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In the quiet corner of a corporate hotel lobby, Dominic Calvert-Lewin is acquainting me with the very literal agony of his adolescent life. ‘I grew so fast in such a short space of time that I ended up with a stress fracture in my lower back,’ he says, remembering the six months when he shot up from a compact 5ft 8in to a rangy 6ft plus. ‘I remember being at school and having back ache all the time [from] sitting on the plastic chairs.’ He leans forward and mimes a geriatric stoop. ‘At 15, I basically felt like an old man.’
There was, thankfully, gain to go with the pain. Though he was sidelined from playing in the academy at his boyhood club Sheffield United for a period, it was this physical transformation that turned him from a goal-scoring midfielder into a spring-heeled, aerially dominant striker. Without the dramatic change in stature there would probably have been no move to Everton as a 19-year-old; no goal on his senior England debut in autumn 2020; no climb to becoming one of the most talented (and coveted) young centre forwards in the country.
And now, around a decade later, the 25-year-old has undergone another striking and, in its own way, life-changing metamorphosis. Having initially come on to the scene as a puppyish, fresh-faced lad in standard issue turtle necks and luxe streetwear, in recent years, Calvert-Lewin has emerged as a game-changing sartorial force. Posing on Instagram in tinted American Gigolo shades, a blue velvet suit and Chanel handbag from his private collection; turning up to the Michael Kors show at New York Fashion Week in 2020 sporting another extravagantly Seventies, open-collared affair; frying the internet’s collective mind with a 2021 Arena Homme+ cover featuring schoolgirl tube socks, another model’s own handbag (pink Prada this time) and a pair of flared culottes that many mistook for a skirt (we will of course come back to this).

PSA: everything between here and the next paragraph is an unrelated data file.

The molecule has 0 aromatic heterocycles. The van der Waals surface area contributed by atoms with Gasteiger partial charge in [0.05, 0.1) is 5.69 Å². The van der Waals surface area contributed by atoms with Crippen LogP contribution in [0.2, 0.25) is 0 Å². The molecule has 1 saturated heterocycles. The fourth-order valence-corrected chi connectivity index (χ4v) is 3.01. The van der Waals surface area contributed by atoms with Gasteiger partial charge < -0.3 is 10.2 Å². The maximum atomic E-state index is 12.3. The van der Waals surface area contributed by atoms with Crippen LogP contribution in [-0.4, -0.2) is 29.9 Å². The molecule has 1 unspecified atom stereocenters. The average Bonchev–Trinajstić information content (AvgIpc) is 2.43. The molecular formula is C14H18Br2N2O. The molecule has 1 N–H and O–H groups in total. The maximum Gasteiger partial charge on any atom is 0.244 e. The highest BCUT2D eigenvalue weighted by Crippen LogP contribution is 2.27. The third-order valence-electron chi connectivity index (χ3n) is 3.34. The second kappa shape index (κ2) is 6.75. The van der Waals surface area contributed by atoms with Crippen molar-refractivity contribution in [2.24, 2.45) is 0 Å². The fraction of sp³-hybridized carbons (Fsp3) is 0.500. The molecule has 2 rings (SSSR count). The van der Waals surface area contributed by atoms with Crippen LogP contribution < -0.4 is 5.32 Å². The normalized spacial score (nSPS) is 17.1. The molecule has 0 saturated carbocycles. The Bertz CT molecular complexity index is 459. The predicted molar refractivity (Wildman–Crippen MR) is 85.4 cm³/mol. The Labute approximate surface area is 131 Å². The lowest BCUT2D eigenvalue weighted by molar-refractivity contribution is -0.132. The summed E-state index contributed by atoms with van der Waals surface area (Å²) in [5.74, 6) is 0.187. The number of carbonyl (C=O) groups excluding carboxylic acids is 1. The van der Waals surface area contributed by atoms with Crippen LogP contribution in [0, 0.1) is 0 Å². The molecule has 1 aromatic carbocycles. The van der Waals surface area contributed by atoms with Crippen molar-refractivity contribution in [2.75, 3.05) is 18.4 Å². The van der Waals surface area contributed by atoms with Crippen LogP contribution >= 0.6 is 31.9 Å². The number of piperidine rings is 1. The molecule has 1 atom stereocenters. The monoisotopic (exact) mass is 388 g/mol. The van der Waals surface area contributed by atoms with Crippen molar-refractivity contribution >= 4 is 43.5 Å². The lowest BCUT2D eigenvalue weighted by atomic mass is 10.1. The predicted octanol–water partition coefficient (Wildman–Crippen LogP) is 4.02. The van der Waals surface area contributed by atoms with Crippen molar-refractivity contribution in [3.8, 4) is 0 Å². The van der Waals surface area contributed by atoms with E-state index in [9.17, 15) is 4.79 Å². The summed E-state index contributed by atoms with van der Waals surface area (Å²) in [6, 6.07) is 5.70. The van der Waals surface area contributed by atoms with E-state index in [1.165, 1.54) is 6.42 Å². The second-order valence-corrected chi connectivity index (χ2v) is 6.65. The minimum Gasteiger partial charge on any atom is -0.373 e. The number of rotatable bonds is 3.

Here, set against men’s football’s macho homogeneity and historic aversion to anything even vaguely coded as female, was a young, elite athlete expressing himself fearlessly and upending gender norms in the process. But if Calvert-Lewin’s fashion choices have been praised for their wider social ramifications then he is keen to stress that this has never been his intention. ‘It’s no secret the kind of clothes I like to wear,’ he says, in soft Yorkshire tones. ‘And I think the most important thing is just staying authentic to yourself. I’m not trying to do it for the purpose of pushing boundaries or whatever. I’m just trying to be myself and then that’s open to interpretation, depending on how people want to take it.’
Those of us who have been on today’s shoot — featuring Calvert-Lewin in a variety of looks from the hotly anticipated Adidas x Gucci collaboration, gamely clutching sunflowers, lying on the drizzle-dampened grass in a nearby park and joking about the snugness of a pair of flared tracksuit bottoms — have got to see his palpable passion for clothes in action. It is the day after the last game of the Premier League season and four days after Calvert-Lewin scored the goal that saved Everton from relegation and sparked two separate, frenzied pitch invasions at Goodison Park (‘It was an outburst of raw emotion,’ he says. ‘And to be the man who secured safety, well, it was what I was visualising for weeks’). There is notable fatigue, and maybe some stiffness to the way he moves his lean, looming frame.